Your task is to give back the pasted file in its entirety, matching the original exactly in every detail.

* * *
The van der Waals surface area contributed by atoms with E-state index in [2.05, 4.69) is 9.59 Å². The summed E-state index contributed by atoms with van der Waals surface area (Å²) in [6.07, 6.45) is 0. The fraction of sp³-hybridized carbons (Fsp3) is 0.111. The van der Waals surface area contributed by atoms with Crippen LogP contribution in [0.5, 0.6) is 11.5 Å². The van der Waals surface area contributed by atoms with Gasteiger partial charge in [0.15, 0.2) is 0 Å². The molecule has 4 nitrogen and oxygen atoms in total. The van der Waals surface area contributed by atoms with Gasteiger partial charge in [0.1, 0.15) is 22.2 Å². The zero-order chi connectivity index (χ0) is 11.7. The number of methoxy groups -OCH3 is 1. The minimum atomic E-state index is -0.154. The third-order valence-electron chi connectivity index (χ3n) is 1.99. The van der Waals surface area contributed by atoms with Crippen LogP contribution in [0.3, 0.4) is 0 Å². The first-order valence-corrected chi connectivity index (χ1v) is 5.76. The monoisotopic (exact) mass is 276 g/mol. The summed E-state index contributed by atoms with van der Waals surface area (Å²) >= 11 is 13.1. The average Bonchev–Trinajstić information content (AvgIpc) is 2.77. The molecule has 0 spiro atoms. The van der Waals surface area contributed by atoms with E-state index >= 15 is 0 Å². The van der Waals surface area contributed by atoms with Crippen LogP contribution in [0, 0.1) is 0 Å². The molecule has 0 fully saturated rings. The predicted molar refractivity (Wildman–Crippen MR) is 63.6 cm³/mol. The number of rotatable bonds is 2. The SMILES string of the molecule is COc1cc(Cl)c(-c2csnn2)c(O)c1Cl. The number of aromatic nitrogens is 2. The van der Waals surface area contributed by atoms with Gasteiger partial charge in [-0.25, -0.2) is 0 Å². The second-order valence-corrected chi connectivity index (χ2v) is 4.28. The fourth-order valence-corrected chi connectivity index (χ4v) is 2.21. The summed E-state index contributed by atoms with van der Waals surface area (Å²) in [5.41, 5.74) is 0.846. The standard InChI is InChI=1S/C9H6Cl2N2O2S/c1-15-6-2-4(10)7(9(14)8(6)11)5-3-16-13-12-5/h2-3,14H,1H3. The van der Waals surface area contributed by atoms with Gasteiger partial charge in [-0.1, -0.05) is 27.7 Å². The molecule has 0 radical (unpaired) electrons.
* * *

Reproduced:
The van der Waals surface area contributed by atoms with E-state index in [2.05, 4.69) is 9.59 Å². The summed E-state index contributed by atoms with van der Waals surface area (Å²) in [6.07, 6.45) is 0. The fraction of sp³-hybridized carbons (Fsp3) is 0.111. The van der Waals surface area contributed by atoms with Crippen LogP contribution in [0.5, 0.6) is 11.5 Å². The van der Waals surface area contributed by atoms with Gasteiger partial charge in [0.15, 0.2) is 0 Å². The molecule has 4 nitrogen and oxygen atoms in total. The van der Waals surface area contributed by atoms with Gasteiger partial charge in [0.1, 0.15) is 22.2 Å². The zero-order chi connectivity index (χ0) is 11.7. The number of methoxy groups -OCH3 is 1. The minimum atomic E-state index is -0.154. The third-order valence-electron chi connectivity index (χ3n) is 1.99. The van der Waals surface area contributed by atoms with Crippen LogP contribution in [0.3, 0.4) is 0 Å². The first-order valence-corrected chi connectivity index (χ1v) is 5.76. The monoisotopic (exact) mass is 276 g/mol. The summed E-state index contributed by atoms with van der Waals surface area (Å²) >= 11 is 13.1. The average Bonchev–Trinajstić information content (AvgIpc) is 2.77. The molecule has 0 spiro atoms. The van der Waals surface area contributed by atoms with E-state index >= 15 is 0 Å². The van der Waals surface area contributed by atoms with Crippen LogP contribution in [0, 0.1) is 0 Å². The molecule has 0 fully saturated rings. The predicted molar refractivity (Wildman–Crippen MR) is 63.6 cm³/mol. The number of rotatable bonds is 2. The SMILES string of the molecule is COc1cc(Cl)c(-c2csnn2)c(O)c1Cl. The number of aromatic nitrogens is 2. The van der Waals surface area contributed by atoms with Gasteiger partial charge in [-0.25, -0.2) is 0 Å². The second-order valence-corrected chi connectivity index (χ2v) is 4.28. The fourth-order valence-corrected chi connectivity index (χ4v) is 2.21. The summed E-state index contributed by atoms with van der Waals surface area (Å²) in [5.41, 5.74) is 0.846. The standard InChI is InChI=1S/C9H6Cl2N2O2S/c1-15-6-2-4(10)7(9(14)8(6)11)5-3-16-13-12-5/h2-3,14H,1H3. The van der Waals surface area contributed by atoms with Gasteiger partial charge in [-0.1, -0.05) is 27.7 Å². The molecule has 0 radical (unpaired) electrons.